When Boston College became fully coeducational in 1971, Daly said she would no longer admit men into her classes, though if they showed genuine interest, she would tutor them privately. For the next 30 years, any time a man tried to register for one of her women’s studies or theology seminars, he was rebuffed. Men were a distraction, she felt. They sucked up the energy in a classroom. “I hear words like ‘separate’ and ‘equal,’ ” she told an interviewer. “I don’t care about those words. I want there to be women’s space, where there can be explosions of thought.”...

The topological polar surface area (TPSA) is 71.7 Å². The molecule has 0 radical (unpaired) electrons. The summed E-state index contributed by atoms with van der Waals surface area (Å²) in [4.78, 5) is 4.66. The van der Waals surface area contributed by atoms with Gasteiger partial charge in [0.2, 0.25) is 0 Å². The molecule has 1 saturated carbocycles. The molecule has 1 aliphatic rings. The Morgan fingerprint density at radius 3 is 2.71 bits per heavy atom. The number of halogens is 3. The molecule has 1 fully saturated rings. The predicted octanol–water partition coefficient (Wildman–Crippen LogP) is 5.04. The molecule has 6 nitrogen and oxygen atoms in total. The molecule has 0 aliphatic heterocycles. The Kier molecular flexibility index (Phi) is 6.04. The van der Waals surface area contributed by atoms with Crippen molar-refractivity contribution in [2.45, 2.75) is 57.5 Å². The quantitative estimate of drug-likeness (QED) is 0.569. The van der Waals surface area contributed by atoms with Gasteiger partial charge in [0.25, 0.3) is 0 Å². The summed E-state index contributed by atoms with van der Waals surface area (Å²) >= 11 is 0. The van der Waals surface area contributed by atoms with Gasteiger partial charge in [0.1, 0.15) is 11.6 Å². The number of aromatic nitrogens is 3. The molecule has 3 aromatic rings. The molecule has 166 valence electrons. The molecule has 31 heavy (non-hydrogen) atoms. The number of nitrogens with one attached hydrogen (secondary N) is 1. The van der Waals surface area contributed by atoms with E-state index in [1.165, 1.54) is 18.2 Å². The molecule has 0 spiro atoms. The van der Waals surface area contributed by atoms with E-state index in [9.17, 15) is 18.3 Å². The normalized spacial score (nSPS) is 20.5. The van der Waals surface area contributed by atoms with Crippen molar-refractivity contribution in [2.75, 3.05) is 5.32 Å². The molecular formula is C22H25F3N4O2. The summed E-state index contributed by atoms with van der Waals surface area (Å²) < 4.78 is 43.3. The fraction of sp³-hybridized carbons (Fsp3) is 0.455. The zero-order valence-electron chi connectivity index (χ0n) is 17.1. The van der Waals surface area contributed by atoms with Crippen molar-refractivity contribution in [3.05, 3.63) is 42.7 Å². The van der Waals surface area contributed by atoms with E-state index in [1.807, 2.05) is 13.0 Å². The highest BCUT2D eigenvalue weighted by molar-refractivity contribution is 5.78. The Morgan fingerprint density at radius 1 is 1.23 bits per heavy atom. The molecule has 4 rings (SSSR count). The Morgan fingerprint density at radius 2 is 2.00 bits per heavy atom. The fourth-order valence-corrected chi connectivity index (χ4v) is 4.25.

At speaking engagements, she refused to take questions from men, saying it was important for them to understand what it feels like to be voiceless and ignored. “There are and will be those who think I have gone overboard,” she wrote in “Outercourse,” her 1992 autobiography. “Let them rest assured that this assessment is correct, probably beyond their wildest imaginations, and that I will continue to do so.”
December 23, 2010
She's one of the dead-this-year individuals profiled in the NYT Magazine's annual "Lives They Lived" issue.